It is notable, moreover, that even in the realm of economics Reagan has taken the easy path rather than the hard one. For all his rhetoric in favor of a balanced budget, he has consistently refused to fight for one. Instead, he has rather easily acquiesced in one of the worst tendencies of democracy, its cupidity. Despite the incessant rhetorical handwringing about the plight of the poor, the vast bulk of federal "social programs" involve some sort of subsidy to the middling groups in American society. It is, no doubt, a realization of this situation and along with it a basic political survival instinct that has caused the administration to back away from programmatic hit lists.
Pandering to Popular Appetite
Reagan ran up against a popular appetite for federal benefits without parallel in our history. He and the people around him were able to deal with it only by pandering to it. The Ronald Reagan who announced that the elderly will receive an increase in Social Security benefits whether or not inflation runs high enough to trigger it is hardly the leader of a counterrevolution. One wonders what historians will make of all the talk of a conservative era in a decade when federal social spending actually increased.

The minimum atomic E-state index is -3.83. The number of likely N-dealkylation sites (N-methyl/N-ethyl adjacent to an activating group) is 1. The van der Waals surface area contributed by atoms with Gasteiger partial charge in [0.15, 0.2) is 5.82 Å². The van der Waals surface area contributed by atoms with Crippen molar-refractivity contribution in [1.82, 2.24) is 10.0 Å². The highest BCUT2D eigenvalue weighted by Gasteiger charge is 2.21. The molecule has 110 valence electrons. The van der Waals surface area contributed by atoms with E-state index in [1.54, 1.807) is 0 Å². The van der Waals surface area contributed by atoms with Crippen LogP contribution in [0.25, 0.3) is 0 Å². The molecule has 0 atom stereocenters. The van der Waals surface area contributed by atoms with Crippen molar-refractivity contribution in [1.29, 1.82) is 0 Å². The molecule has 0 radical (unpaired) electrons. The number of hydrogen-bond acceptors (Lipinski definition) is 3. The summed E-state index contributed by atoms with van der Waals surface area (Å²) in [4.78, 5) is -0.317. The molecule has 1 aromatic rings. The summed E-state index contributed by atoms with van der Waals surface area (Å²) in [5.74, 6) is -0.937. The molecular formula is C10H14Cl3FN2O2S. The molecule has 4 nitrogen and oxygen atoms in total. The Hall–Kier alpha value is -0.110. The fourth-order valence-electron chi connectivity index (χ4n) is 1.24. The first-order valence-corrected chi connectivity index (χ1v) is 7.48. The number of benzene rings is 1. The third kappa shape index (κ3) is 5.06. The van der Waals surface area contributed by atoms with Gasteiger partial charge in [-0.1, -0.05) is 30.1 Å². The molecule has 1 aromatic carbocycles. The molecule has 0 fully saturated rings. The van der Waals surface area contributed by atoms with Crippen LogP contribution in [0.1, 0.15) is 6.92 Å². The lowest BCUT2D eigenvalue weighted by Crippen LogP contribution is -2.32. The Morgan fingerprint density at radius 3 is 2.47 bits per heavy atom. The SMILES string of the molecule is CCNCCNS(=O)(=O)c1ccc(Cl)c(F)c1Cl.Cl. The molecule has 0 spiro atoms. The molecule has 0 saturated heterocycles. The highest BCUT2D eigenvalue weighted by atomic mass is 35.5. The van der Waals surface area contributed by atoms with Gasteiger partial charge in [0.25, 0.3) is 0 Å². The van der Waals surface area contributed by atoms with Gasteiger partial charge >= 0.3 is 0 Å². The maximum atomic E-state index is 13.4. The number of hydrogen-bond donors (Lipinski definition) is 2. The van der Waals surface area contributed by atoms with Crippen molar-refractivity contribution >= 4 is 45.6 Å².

Reagan has left the nation stronger, more prosperous, and more confident than he found it. Yet it will be difficult to argue that he has achieved greatness.
-Alonzo L. Hamby
It is even harder to determine how they may classify a man whose foreign policy has meandered all over the ideological spectrum and has run in qualitative terms from the steadfast defense of the American nuclear presence in Europe and the liberation of Grenada to the muddled Reykjavik summit and the shabby arms-for-hostages dealings in Iran. That said, it is a pretty sure thing that most historians will approve of the recent moves toward detente with the Soviet Union, in part because most historians are liberal but also because if present indicators hold up, Reagan will have done the right thing. (One wishes, however, that he could have found a better way to go about it than tinkering with the nuclear balance.)